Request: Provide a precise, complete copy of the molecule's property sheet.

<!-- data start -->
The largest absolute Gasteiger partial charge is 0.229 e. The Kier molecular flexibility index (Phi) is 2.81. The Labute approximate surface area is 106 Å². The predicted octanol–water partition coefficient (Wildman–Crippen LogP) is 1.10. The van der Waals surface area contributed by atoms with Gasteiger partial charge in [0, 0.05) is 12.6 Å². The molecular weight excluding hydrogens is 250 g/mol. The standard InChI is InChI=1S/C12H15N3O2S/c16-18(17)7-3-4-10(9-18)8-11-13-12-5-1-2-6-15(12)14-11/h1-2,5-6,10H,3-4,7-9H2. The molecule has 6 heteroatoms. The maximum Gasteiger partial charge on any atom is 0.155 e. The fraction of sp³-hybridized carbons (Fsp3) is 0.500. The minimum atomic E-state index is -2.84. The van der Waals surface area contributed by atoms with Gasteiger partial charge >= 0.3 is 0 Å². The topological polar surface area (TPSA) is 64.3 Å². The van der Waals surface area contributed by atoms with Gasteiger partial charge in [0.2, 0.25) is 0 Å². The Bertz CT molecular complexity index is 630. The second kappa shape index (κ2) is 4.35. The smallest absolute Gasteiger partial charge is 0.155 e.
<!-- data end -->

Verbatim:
The largest absolute Gasteiger partial charge is 0.229 e. The Kier molecular flexibility index (Phi) is 2.81. The Labute approximate surface area is 106 Å². The predicted octanol–water partition coefficient (Wildman–Crippen LogP) is 1.10. The van der Waals surface area contributed by atoms with Gasteiger partial charge in [0, 0.05) is 12.6 Å². The molecular weight excluding hydrogens is 250 g/mol. The standard InChI is InChI=1S/C12H15N3O2S/c16-18(17)7-3-4-10(9-18)8-11-13-12-5-1-2-6-15(12)14-11/h1-2,5-6,10H,3-4,7-9H2. The molecule has 6 heteroatoms. The maximum Gasteiger partial charge on any atom is 0.155 e. The fraction of sp³-hybridized carbons (Fsp3) is 0.500. The minimum atomic E-state index is -2.84. The van der Waals surface area contributed by atoms with Gasteiger partial charge >= 0.3 is 0 Å². The topological polar surface area (TPSA) is 64.3 Å². The van der Waals surface area contributed by atoms with Gasteiger partial charge in [0.2, 0.25) is 0 Å². The Bertz CT molecular complexity index is 630. The second kappa shape index (κ2) is 4.35. The smallest absolute Gasteiger partial charge is 0.155 e.